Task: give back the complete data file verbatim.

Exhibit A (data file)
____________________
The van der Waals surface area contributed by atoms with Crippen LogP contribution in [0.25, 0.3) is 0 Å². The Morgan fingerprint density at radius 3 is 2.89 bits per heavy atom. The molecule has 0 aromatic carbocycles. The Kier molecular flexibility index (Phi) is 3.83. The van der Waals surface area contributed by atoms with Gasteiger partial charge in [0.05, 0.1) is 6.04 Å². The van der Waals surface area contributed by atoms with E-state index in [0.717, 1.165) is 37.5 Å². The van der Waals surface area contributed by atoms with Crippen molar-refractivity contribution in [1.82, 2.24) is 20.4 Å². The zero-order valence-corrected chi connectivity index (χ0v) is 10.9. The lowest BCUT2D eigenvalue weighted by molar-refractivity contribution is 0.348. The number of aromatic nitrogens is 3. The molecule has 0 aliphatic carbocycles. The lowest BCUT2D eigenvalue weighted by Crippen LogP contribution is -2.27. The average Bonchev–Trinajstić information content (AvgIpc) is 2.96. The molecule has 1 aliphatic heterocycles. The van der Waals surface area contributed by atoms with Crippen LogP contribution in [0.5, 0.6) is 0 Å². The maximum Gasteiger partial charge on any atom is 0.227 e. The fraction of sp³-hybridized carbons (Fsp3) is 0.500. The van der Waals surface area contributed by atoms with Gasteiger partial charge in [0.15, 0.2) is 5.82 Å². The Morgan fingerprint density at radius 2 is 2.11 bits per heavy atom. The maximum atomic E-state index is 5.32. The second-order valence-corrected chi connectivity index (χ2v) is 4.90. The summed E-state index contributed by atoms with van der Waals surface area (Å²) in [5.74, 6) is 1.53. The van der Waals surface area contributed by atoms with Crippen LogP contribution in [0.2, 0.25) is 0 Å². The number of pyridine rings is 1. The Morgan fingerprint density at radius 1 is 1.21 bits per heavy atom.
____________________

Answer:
The van der Waals surface area contributed by atoms with Crippen LogP contribution in [0.25, 0.3) is 0 Å². The Morgan fingerprint density at radius 3 is 2.89 bits per heavy atom. The molecule has 0 aromatic carbocycles. The Kier molecular flexibility index (Phi) is 3.83. The van der Waals surface area contributed by atoms with Gasteiger partial charge in [0.05, 0.1) is 6.04 Å². The van der Waals surface area contributed by atoms with E-state index in [0.717, 1.165) is 37.5 Å². The van der Waals surface area contributed by atoms with Crippen molar-refractivity contribution in [1.82, 2.24) is 20.4 Å². The zero-order valence-corrected chi connectivity index (χ0v) is 10.9. The lowest BCUT2D eigenvalue weighted by molar-refractivity contribution is 0.348. The number of aromatic nitrogens is 3. The molecule has 0 aliphatic carbocycles. The lowest BCUT2D eigenvalue weighted by Crippen LogP contribution is -2.27. The average Bonchev–Trinajstić information content (AvgIpc) is 2.96. The molecule has 1 aliphatic heterocycles. The van der Waals surface area contributed by atoms with Crippen LogP contribution in [0.5, 0.6) is 0 Å². The maximum Gasteiger partial charge on any atom is 0.227 e. The fraction of sp³-hybridized carbons (Fsp3) is 0.500. The van der Waals surface area contributed by atoms with Gasteiger partial charge in [0.15, 0.2) is 5.82 Å². The Morgan fingerprint density at radius 2 is 2.11 bits per heavy atom. The maximum atomic E-state index is 5.32. The second-order valence-corrected chi connectivity index (χ2v) is 4.90. The summed E-state index contributed by atoms with van der Waals surface area (Å²) in [5.74, 6) is 1.53. The van der Waals surface area contributed by atoms with Crippen LogP contribution in [0.2, 0.25) is 0 Å². The number of pyridine rings is 1. The Morgan fingerprint density at radius 1 is 1.21 bits per heavy atom.